British police officers angry with the coalition government’s plans to cut jobs and freeze pay will vote on whether they want the right to strike, the body representing them said on March 22.
The Police Federation, which represents 135,000 ordinary “bobbies” and low ranking officers in England and Wales, said the move to seek full industrial rights showed its members were infuriated by the government’s austerity drive.
“Officers genuinely feel what the government is doing is decimating the best of British policing,” a Federation spokesman said. “The victim of that decimation will be the British public.”
Britain’s Conservative-led coalition is seeking to make cuts of some 20 percent to police budgets as part of wider austerity measures designed to reduce a huge budget deficit.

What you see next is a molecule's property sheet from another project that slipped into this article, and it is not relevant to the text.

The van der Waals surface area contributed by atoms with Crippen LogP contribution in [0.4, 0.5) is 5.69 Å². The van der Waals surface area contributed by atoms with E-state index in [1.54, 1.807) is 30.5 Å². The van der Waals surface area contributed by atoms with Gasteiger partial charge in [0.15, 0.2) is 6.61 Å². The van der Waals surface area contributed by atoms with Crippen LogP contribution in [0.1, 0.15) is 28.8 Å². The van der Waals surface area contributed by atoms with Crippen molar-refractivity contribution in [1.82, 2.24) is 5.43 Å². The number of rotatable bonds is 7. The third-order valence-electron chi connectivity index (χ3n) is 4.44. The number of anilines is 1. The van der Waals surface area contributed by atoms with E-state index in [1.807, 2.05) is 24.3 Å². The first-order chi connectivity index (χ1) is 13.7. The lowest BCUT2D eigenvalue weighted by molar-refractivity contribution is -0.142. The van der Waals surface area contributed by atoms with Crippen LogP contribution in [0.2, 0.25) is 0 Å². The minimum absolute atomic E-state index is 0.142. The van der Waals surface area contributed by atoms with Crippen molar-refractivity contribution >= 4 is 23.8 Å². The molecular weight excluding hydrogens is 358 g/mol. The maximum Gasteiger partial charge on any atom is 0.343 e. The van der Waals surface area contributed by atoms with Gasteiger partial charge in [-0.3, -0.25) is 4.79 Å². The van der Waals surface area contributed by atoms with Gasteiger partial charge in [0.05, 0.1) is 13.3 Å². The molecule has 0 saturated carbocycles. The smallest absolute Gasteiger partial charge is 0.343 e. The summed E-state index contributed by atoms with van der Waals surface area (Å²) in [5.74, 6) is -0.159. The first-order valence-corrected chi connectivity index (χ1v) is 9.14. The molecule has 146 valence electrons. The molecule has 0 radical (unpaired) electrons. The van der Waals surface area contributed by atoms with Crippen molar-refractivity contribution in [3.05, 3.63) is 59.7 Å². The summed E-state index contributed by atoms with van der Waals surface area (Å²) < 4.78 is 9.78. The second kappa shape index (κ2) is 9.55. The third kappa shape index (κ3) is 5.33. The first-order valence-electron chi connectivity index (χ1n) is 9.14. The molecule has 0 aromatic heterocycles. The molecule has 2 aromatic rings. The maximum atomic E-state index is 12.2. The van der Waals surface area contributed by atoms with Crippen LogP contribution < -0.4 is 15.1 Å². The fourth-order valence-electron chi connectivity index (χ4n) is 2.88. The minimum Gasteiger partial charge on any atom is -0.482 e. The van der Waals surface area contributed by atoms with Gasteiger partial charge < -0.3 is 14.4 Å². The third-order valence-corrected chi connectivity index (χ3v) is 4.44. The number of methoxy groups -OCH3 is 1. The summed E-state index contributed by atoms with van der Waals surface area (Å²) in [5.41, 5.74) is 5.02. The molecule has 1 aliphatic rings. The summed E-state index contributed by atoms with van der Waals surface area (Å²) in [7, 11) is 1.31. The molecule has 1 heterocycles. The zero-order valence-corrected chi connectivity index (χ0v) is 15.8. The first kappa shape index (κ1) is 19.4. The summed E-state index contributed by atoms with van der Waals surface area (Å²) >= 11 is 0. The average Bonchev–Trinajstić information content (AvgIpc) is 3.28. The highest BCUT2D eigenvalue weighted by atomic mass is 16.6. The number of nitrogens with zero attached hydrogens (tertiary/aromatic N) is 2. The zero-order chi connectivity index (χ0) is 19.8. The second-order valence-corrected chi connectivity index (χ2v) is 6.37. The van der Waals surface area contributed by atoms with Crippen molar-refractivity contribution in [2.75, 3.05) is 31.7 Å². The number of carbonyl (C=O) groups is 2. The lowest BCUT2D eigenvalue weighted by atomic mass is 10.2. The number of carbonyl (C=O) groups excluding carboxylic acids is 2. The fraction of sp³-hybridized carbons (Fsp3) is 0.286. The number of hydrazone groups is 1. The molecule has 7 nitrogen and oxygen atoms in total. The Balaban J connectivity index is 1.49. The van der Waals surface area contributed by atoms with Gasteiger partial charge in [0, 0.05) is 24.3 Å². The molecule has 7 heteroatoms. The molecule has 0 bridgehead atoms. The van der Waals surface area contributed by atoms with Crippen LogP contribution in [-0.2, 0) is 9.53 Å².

British police officers last went on strike in 1919 in a dispute over pay and have been barred from taking any industrial action since the 1990s.
However, even if members vote for the right to strike, the change would require the law to be amended and could be blocked by parliament.